The Minute After: Iowa
Editor’s note: Ryan is out on paternity leave. Justin Albers will be writing The Minute After in his absence.
Thoughts on a 90-68 loss against the Hawkeyes:
There’s no other way to say it – this was a pathetic performance from Indiana – a team that has been lauded (and rightly so) for being one of the hottest teams in college basketball and a trendy pick to go deep in the NCAA tournament.
The No. 15 Hoosiers entered Tuesday night’s game against Iowa winners of 10 of their last 13 – and fresh off a season sweep of rival Purdue with an emotional win at Mackey Arena on Saturday.
On Tuesday, Indiana looked like a team that had spent the previous two days hearing how great they were and feeling too good about themselves.
To put it bluntly, the Hoosiers (20-10, 11-8) looked like a team still drunk off of Saturday’s win. And Iowa made sure the hangover was especially rough.
“We left our game in West Lafayette,” Indiana coach Mike Woodson said afterward. “It’s unacceptable the way we played tonight. I apologize to our fans. That was a bullshit performance tonight.”
Indiana’s 90-68 loss was tied for the worst during the Woodson era – and it was the Hoosiers’ largest home loss in over four years (January 2019). They’ve given up 90 or more points only three times during Woodson’s tenure – and two of them were to Iowa this season. (The other was a two-overtime loss to Syracuse last season).
The Hoosiers have now lost four straight to the Hawkeyes, and in those four games Iowa has scored: 80, 83, 91, and 90 points. Iowa’s onslaught started early on Tuesday night.
The Hawkeyes jumped out to an 8-0 lead less than two minutes into the game, and while Indiana made a couple first-half spurts, it never truly challenged Iowa.
The Hawkeyes picked apart Indiana’s defense all night long – with little resistance – a troubling reality for a team that hangs its hat on the defensive end.
The Hoosiers have built this impressive season by being as resilient as any team in the country, making Tuesday’s loss disappointing. They never adjusted to a single thing Iowa was doing.
Tony Perkins made a living with easy layups off back cuts from the start, and yet the Hoosiers continued to turn their head time after time, losing sight of Perkins and giving him perhaps the easiest 23 points he’s ever had.
Kris Murray was hot all night, and it was clear early that Indiana’s defense would have to key on him. Instead, Woodson repeatedly left Miller Kopp on an island against Murray, who made the same move repeatedly and easily got past Kopp with his superior foot speed. Murray went for 26 points in 32 minutes.
Everything seemed so hard for Indiana, and so easy for the Hawkeyes.
Iowa was 13-of-23 from beyond the arc. Indiana was 2-of-11. The Hoosiers were just 9-of-27 (33 percent) from the field in the second half. Jalen Hood-Schifino, brilliant in his 35-point masterpiece at Purdue, continued his inconsistent freshman season with a 4-of-14 shooting night (eight points).
But make no mistake – while Iowa made shots, this game was more about the lack of effort and attention to detail for the Hoosiers.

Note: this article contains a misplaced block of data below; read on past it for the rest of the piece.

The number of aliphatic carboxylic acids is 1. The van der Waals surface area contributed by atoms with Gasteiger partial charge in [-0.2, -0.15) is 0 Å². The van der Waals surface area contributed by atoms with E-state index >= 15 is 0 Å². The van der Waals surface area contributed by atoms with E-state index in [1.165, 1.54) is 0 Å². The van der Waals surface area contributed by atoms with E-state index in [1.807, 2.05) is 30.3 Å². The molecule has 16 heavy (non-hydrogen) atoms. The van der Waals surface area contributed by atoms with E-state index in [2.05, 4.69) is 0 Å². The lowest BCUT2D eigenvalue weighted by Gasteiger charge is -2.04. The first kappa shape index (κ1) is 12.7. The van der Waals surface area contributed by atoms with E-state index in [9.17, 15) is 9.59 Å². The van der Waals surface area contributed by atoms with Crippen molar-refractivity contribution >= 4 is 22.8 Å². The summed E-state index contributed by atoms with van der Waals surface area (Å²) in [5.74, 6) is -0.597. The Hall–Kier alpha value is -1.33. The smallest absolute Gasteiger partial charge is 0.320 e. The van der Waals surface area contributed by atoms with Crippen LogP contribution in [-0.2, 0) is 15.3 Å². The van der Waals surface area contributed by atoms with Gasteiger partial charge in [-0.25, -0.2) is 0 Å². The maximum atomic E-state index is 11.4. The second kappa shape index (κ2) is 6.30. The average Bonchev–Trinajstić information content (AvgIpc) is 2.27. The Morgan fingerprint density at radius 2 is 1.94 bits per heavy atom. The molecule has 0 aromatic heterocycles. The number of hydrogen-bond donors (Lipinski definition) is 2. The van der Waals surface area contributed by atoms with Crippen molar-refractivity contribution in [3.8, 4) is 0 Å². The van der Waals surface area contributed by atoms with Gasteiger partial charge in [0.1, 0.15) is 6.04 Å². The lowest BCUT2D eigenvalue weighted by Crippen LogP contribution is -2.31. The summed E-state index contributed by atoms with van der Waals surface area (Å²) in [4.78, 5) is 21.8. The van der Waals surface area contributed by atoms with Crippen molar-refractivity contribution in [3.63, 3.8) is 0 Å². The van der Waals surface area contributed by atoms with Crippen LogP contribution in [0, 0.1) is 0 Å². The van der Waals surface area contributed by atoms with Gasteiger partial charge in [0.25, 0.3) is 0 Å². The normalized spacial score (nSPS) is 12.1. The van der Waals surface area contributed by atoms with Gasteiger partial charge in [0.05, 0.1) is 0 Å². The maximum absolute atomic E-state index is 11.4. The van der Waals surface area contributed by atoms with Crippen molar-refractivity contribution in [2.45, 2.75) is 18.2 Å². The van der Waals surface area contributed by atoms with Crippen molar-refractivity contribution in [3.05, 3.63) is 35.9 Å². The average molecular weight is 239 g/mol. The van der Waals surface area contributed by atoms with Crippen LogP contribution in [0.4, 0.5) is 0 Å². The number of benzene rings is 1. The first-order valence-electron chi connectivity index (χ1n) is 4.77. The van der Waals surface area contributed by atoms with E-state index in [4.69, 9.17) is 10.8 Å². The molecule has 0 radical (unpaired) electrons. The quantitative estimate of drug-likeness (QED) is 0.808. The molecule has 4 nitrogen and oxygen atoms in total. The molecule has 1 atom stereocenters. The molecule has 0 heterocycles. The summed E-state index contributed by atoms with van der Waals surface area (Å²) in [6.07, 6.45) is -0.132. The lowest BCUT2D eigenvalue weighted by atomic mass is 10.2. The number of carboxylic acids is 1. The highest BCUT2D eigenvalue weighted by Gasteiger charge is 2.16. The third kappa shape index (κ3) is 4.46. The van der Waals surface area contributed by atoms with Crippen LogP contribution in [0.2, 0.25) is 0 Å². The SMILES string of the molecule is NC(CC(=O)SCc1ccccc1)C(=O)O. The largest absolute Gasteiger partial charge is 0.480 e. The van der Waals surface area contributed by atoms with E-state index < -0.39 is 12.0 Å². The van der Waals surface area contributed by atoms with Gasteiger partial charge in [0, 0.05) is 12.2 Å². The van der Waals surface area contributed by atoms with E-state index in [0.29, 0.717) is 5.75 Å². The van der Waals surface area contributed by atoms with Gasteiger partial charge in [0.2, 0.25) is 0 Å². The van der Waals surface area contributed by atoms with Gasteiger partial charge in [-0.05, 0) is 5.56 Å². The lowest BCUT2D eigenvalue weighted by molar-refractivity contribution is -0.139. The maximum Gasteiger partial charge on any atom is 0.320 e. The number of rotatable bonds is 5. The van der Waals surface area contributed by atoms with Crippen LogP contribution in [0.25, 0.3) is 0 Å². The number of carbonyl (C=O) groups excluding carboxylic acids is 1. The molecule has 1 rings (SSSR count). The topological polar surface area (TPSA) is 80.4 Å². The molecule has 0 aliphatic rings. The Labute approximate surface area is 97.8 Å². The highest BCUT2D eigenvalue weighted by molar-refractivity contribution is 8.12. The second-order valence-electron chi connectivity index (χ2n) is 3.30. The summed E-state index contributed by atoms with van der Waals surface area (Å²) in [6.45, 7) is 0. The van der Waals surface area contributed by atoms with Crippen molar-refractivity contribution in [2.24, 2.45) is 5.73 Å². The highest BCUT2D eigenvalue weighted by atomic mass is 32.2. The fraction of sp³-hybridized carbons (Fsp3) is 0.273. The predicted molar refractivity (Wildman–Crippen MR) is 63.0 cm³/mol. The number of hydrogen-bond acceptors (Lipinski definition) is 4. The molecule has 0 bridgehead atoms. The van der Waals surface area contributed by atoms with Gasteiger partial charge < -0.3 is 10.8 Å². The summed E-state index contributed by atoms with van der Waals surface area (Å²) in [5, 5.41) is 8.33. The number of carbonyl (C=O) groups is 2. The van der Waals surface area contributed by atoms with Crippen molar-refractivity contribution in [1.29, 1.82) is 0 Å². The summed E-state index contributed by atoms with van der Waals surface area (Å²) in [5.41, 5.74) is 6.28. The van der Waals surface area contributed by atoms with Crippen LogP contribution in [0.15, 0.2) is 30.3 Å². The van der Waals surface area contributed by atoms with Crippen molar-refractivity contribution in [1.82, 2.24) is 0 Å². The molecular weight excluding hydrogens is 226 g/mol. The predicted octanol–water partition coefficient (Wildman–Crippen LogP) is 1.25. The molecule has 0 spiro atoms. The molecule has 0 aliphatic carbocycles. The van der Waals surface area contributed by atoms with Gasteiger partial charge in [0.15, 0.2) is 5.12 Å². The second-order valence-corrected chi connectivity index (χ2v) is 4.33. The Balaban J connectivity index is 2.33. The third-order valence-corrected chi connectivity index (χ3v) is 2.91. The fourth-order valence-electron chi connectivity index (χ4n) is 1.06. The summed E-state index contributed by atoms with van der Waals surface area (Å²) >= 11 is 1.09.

The edge wasn’t there. The decision-making was questionable, at best. Iowa was quicker to almost every loose ball, more decisive in every movement. The Hoosiers were flat-footed, lethargic, and whatever the opposite of ‘locked in’ looks like.
“You saw the same game I did — they were doing everything they wanted to do,” Woodson said. “How about playing some defense? That was non-existent tonight. They came in here and kicked our ass — it was just that simple.”
The Hawkeyes outrebounded Indiana 39-27. And even after a first half where they gave up 47 points, the Hoosiers were within striking distance early in the second half. Trayce Jackson-Davis – who filled up the box score with 26 points, 13 rebounds, five assists and four steals – cut it to a nine-point deficit with 19 minutes still to play.
But the Hoosiers never came close to making this a competitive game – something you rarely see in Bloomington. Instead, things only got worse as the night went on, and Indiana was never in the game in the second half. By the time we reached the under-16 media timeout, Iowa’s lead had grown from nine to 21.
The night (appropriately) ended with Peyton Sandfort blowing a kiss to the Assembly Hall crowd after his fifth 3-pointer, and there was nothing the Hoosiers could do about it but drop their heads and wait for the beating to end.
Indiana learned a lesson the hard way on Tuesday night. Mature teams – teams that advance deep into March – lock back in after big wins like the Hoosiers had on Saturday. Those teams beat teams like Iowa at home in an environment like Assembly Hall.
The Hoosiers were served a huge slice of humble pie on Tuesday night – the question is, should teams with high postseason aspirations need to be humbled like this at this point in the season?
Just hours before the calendar turned to March, Indiana looked like a team playing an exhibition game. Woodson and the Hoosiers have four and a half days off to get right before their regular season finale against Michigan, and they need it. It’s time to reset and get back to the fundamentals.
The question, at least for me, isn’t whether the Hoosiers can sustain excellence. The question is: Can they sustain excellent effort and focus, regardless of what happened on the previous play or in the previous game?
We’ll find out soon enough.